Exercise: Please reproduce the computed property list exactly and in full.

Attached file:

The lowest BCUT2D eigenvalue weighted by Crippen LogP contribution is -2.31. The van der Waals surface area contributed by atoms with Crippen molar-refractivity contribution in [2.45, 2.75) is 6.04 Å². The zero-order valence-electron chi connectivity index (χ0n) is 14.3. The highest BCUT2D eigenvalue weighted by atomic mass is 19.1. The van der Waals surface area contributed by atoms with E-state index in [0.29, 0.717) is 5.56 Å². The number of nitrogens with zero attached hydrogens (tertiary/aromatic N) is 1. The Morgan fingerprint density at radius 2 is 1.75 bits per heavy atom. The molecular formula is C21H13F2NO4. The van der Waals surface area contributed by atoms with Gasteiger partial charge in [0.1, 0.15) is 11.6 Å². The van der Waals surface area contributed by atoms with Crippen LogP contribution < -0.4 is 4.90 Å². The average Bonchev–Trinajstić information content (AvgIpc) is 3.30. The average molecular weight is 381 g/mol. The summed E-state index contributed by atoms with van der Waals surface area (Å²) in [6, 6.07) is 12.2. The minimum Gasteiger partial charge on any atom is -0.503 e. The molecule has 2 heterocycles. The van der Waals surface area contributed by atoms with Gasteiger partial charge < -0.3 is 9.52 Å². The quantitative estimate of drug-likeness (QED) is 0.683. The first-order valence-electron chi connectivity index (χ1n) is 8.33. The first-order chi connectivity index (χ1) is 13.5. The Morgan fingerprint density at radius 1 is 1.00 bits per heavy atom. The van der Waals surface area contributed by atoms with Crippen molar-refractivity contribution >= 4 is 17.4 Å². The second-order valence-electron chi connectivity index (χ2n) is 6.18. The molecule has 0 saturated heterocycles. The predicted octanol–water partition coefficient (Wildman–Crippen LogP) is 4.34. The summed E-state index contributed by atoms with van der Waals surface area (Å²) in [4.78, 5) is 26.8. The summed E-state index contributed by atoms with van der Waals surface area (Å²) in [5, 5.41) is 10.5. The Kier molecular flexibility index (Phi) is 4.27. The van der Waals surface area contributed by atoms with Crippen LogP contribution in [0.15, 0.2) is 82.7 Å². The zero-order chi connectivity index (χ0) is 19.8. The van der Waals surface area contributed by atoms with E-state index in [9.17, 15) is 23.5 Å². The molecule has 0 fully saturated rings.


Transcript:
The lowest BCUT2D eigenvalue weighted by Crippen LogP contribution is -2.31. The van der Waals surface area contributed by atoms with Crippen molar-refractivity contribution in [2.45, 2.75) is 6.04 Å². The zero-order valence-electron chi connectivity index (χ0n) is 14.3. The highest BCUT2D eigenvalue weighted by atomic mass is 19.1. The van der Waals surface area contributed by atoms with E-state index in [0.29, 0.717) is 5.56 Å². The number of nitrogens with zero attached hydrogens (tertiary/aromatic N) is 1. The Morgan fingerprint density at radius 2 is 1.75 bits per heavy atom. The molecular formula is C21H13F2NO4. The van der Waals surface area contributed by atoms with Gasteiger partial charge in [0.1, 0.15) is 11.6 Å². The van der Waals surface area contributed by atoms with Crippen LogP contribution < -0.4 is 4.90 Å². The average Bonchev–Trinajstić information content (AvgIpc) is 3.30. The average molecular weight is 381 g/mol. The summed E-state index contributed by atoms with van der Waals surface area (Å²) in [6, 6.07) is 12.2. The minimum Gasteiger partial charge on any atom is -0.503 e. The molecule has 2 heterocycles. The van der Waals surface area contributed by atoms with Gasteiger partial charge < -0.3 is 9.52 Å². The quantitative estimate of drug-likeness (QED) is 0.683. The first-order valence-electron chi connectivity index (χ1n) is 8.33. The first-order chi connectivity index (χ1) is 13.5. The Morgan fingerprint density at radius 1 is 1.00 bits per heavy atom. The van der Waals surface area contributed by atoms with Crippen molar-refractivity contribution >= 4 is 17.4 Å². The second-order valence-electron chi connectivity index (χ2n) is 6.18. The molecule has 0 saturated heterocycles. The predicted octanol–water partition coefficient (Wildman–Crippen LogP) is 4.34. The summed E-state index contributed by atoms with van der Waals surface area (Å²) in [4.78, 5) is 26.8. The summed E-state index contributed by atoms with van der Waals surface area (Å²) in [5, 5.41) is 10.5. The Kier molecular flexibility index (Phi) is 4.27. The van der Waals surface area contributed by atoms with Crippen LogP contribution in [0.15, 0.2) is 82.7 Å². The zero-order chi connectivity index (χ0) is 19.8. The van der Waals surface area contributed by atoms with E-state index in [9.17, 15) is 23.5 Å². The molecule has 0 fully saturated rings.